# The Syntax of the Wolfram Language

The Wolfram Language uses various syntactic rules to interpret input that you give, and to convert strings and boxes into expressions. The version of these rules that is used for StandardForm and InputForm in effect defines the basic Wolfram Language. The rules used for other forms, such as TraditionalForm, follow the same overall principles, but differ in many details.

a, xyz, αβγ | symbols |

"some text", "α+β" | strings |

123.456, 3*^45 | numbers |

+, ->, ≠ | operators |

(*comment*) | input to be ignored |

Types of tokens in the Wolfram Language.

When you give text as input to the Wolfram Language, the first thing that the Wolfram System does is to break the text into a sequence of *tokens*, with each token representing a separate syntactic unit.

Thus, for example, if you give the input xx+yy-zzzz, the Wolfram System will break this into the sequence of tokens xx, +, yy, - and zzzz. Here xx, yy, and zzzz are tokens that correspond to symbols, while + and - are operators.

Operators are ultimately what determine the structure of the expression formed from a particular piece of input. The Wolfram Language involves several general classes of operators, distinguished by the different positions in which they appear with respect to their operands.

prefix | !x | Not[x] |

postfix | x! | Factorial[x] |

infix | x+y+z | Plus[x,y,z] |

matchfix | {x,y,z} | List[x,y,z] |

compound | x/:y=z | TagSet[x,y,z] |

overfix | OverHat[x] |

Examples of classes of operators in the Wolfram Language.

Operators typically work by picking up operands from definite positions around them. But when a string contains more than one operator, the result can in general depend on which operator picks up its operands first.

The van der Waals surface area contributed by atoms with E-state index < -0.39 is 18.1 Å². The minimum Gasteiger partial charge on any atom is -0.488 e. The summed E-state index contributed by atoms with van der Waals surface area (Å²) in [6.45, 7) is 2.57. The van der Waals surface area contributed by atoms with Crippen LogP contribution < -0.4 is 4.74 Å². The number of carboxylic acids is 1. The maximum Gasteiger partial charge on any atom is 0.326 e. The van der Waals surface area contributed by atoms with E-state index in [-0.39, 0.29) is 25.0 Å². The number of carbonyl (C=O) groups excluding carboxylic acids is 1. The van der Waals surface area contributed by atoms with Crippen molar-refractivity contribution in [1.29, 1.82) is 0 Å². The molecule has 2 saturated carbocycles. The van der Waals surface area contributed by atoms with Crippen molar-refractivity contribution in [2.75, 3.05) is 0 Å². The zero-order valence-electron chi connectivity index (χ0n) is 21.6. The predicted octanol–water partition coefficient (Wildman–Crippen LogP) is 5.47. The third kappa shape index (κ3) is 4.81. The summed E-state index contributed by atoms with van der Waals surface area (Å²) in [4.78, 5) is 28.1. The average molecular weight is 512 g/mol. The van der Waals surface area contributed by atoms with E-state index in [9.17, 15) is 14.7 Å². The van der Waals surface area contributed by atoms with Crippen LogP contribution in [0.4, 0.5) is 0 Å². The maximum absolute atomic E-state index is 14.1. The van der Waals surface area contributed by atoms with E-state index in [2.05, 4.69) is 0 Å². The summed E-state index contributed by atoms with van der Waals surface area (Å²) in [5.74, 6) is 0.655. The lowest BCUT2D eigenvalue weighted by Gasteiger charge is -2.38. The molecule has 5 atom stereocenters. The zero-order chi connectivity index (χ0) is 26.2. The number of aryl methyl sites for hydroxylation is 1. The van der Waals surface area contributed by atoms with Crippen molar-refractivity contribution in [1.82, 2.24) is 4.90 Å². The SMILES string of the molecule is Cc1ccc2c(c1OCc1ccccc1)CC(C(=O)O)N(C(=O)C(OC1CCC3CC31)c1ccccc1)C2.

Thus, for example, a*b+c could potentially be interpreted either as (a*b)+c or as a*(b+c) depending on whether * or + picks up its operands first.

To avoid such ambiguities, the Wolfram Language assigns a *precedence* to each operator that can appear. Operators with higher precedence are then taken to pick up their operands first.

Thus, for example, the multiplication operator * is assigned higher precedence than +, so that it picks up its operands first, and a*b+c is interpreted as (a*b)+c rather than a*(b+c).

Whatever the precedence of the operators you are using, you can always specify the structure of the expressions you want to form by explicitly inserting appropriate parentheses.

Extensions of symbol names | x_,#2,e::s, etc. |

Function application variants | e[e],e@@e, etc. |

Power‐related operators | √e,e^e, etc. |

Multiplication‐related operators
| ∇e,e/e,e⊗e,ee, etc. |

Addition‐related operators | e⊕e,e+e,e⋃e, etc. |

Relational operators | e==e,e∼e,e⪡e,e⧏e,e∈e, etc. |

Arrow and vector operators | e⟶e,e↗e,e⇌e,e⥓e, etc. |

Logic operators | ∀_{e}e,e&&e,e∨e,e⊢e, etc. |

Pattern and rule operators | e..,ee,e->e,e/.e, etc. |

Pure function operator | e& |

Assignment operators | e=e,e:=e, etc. |

Compound expression | e;e |

Outline of operators in order of decreasing precedence.

The table in "Operator Input Forms" gives the complete ordering by precedence of all operators in the Wolfram Language. Much of this ordering, as in the case of * and +, is determined directly by standard mathematical usage. But in general the ordering is simply set up to make it less likely for explicit parentheses to have to be inserted in typical pieces of input.

Types of grouping for infix operators.

The syntax of the Wolfram Language is defined not only for characters that you can type on a typical keyboard, but also for all the various special characters that the Wolfram Language supports.

Letters such as , , and from any alphabet are treated just like ordinary English letters, and can for example appear in the names of symbols. The same is true of letter‐like forms such as , , and .

But many other special characters are treated as operators. Thus, for example, and are infix operators, while is a prefix operator, and and are matchfix operators.

Some special characters form elements of fairly complicated compound operators. Thus, for example, Null contains the compound operator with elements Null and Null.

Input to the Wolfram Language can be given not only in the form of one‐dimensional strings, but also in the form of two‐dimensional boxes. The syntax of the Wolfram Language covers not only one‐dimensional constructs but also two‐dimensional ones.